Bitcoin In 2014 – The 3 Critical Factors

haircutbitcoin25 Jan 2014 / Zerohedge – In the last year Bitcoin has gone ‘viral’. As ConvergEx’s Nick Colas notes, a lot has happened in 2013: Price appreciation, yes, from $20 to +$800 – the result of this online “Currency” going from science project to mainstream topic.  Volatility too – disruptive technologies seldom travel a level path. The story, Colas notes, is about to change, and there are three critical gates which bitcoin must navigate in the New Year.  First is regulation, and we will get a good dose of that next Tuesday and Wednesday when the New York State Department of Financial Services holds hearings on bitcoin and potentially issuing a ‘Bitlicense’ to help regulate business which transact in the currency.  Second is adoption – how will existing businesses incorporate bitcoin into their sales, marketing and payment channels.  Lastly will be volatility, which will have to come down in 2014 to encourage broader use.

Via ConvergEx’s Nick Colas,

If the ratio of dog-to-human years is something like 7:1, then a bitcoin year is something like 500 years to one regular 365 day turn of the modern currency calendar.  Money as we know it today – a physical representation of stored economic value that supplants simple barter – goes back to about 600 B.C.. That’s when the Lydians – in modern day Turkey – started minting coins.  It’s a lot easier to buy a sheep or a goat with a coin than working out a barter with the seller, and every advanced civilization since then has used currency in some form to make economic transaction easier.  In 2008, an enigmatic programmer (or programmers) unknown released a paper describing an online payment system called bitcoin.  At first it was basically a puzzle contest for cryptographic hobbyists, with a prize for solving an endless battery of puzzles.  Bitcoins were code-breaking bragging rights that could be exchanged with others.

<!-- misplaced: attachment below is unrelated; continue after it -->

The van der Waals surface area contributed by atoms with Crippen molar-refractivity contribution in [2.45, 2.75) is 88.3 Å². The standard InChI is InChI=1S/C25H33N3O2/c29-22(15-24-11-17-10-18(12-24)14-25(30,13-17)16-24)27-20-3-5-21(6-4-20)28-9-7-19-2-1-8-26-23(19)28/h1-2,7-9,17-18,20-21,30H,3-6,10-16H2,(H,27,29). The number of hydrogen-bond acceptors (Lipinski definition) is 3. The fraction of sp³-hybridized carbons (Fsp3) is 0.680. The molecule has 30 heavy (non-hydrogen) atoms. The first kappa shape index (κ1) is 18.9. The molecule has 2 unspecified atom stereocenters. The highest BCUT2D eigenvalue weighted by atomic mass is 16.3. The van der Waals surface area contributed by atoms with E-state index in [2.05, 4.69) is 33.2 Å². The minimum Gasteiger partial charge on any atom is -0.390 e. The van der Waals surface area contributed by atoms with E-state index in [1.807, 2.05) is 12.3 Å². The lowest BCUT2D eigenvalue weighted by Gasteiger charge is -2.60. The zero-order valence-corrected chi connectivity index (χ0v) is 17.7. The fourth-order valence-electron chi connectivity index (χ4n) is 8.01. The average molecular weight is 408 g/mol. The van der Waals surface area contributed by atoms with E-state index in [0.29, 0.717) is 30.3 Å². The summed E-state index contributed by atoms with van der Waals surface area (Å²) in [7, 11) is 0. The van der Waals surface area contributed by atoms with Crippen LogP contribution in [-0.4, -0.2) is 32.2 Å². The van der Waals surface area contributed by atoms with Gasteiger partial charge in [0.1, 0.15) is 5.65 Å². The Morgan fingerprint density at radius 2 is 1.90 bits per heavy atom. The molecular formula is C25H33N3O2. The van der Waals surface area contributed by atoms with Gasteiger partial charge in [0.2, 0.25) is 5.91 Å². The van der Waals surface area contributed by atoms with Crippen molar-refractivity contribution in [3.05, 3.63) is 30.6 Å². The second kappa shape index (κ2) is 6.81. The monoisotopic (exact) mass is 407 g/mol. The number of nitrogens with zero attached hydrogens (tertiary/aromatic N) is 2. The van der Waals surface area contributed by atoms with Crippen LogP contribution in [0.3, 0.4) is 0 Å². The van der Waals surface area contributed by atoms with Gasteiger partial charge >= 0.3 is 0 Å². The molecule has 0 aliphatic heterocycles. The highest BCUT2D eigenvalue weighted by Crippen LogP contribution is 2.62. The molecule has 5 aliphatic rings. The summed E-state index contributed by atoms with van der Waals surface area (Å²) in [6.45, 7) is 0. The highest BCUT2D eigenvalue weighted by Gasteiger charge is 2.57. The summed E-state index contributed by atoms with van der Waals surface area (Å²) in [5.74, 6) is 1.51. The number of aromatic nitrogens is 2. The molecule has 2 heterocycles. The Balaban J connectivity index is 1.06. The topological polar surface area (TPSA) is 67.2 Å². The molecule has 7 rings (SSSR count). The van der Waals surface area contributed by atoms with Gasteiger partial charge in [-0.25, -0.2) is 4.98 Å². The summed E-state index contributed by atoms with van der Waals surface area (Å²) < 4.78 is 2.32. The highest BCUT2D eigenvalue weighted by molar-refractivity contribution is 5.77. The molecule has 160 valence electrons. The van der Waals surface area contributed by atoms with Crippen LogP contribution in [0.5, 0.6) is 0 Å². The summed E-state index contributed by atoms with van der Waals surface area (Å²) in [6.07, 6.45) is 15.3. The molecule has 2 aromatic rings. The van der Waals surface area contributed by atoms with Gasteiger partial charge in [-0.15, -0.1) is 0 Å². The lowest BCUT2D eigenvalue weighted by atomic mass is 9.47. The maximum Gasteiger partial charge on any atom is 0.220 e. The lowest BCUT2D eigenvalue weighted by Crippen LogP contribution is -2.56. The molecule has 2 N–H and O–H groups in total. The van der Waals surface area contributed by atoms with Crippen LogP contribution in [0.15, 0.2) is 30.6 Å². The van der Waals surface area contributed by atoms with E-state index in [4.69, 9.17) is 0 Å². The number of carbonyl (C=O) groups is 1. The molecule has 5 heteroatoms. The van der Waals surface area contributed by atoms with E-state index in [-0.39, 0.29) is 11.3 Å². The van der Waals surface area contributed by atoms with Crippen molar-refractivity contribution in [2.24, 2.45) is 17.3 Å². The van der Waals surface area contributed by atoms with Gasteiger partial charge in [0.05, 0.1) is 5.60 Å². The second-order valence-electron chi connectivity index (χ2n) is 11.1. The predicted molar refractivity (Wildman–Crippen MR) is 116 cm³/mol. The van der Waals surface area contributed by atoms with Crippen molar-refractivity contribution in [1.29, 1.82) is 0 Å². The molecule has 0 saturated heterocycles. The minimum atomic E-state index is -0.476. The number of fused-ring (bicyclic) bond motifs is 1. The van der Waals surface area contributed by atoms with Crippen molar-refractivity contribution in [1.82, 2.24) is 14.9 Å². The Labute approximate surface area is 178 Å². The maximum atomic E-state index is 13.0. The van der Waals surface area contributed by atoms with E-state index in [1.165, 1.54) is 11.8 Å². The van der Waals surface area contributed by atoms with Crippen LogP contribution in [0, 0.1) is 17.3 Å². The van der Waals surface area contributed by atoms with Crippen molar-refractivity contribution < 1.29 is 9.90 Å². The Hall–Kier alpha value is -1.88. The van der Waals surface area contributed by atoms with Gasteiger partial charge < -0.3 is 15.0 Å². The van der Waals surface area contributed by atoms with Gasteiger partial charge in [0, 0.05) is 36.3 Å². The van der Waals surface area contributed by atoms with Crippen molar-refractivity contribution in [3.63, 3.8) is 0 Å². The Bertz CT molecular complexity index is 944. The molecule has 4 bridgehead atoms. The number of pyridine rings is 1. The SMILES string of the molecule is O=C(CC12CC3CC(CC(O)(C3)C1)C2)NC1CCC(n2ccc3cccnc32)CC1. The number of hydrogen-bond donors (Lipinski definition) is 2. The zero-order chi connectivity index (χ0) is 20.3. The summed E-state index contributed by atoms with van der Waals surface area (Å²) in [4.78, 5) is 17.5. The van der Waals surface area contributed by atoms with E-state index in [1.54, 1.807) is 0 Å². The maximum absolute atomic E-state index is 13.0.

Then, in 2011, bitcoin began to find an actual following.  Its anonymous nature – the core of the system does not hold name, address and other information typical of a standard banking system – made it ideal for illicit transactions.  Individuals concerned over online privacy – ahead of their time, it now turns out – also appreciated the anonymity as well as the algorithmically controlled nature of the issuance of bitcoin.  No open-ended checkbook (as the Federal Reserve enjoys) in the bitcoin world – every 10 minutes another 25 bitcoin appear.  And that’s it.  For all this adoption, bitcoin remained largely under the radar….. Read more

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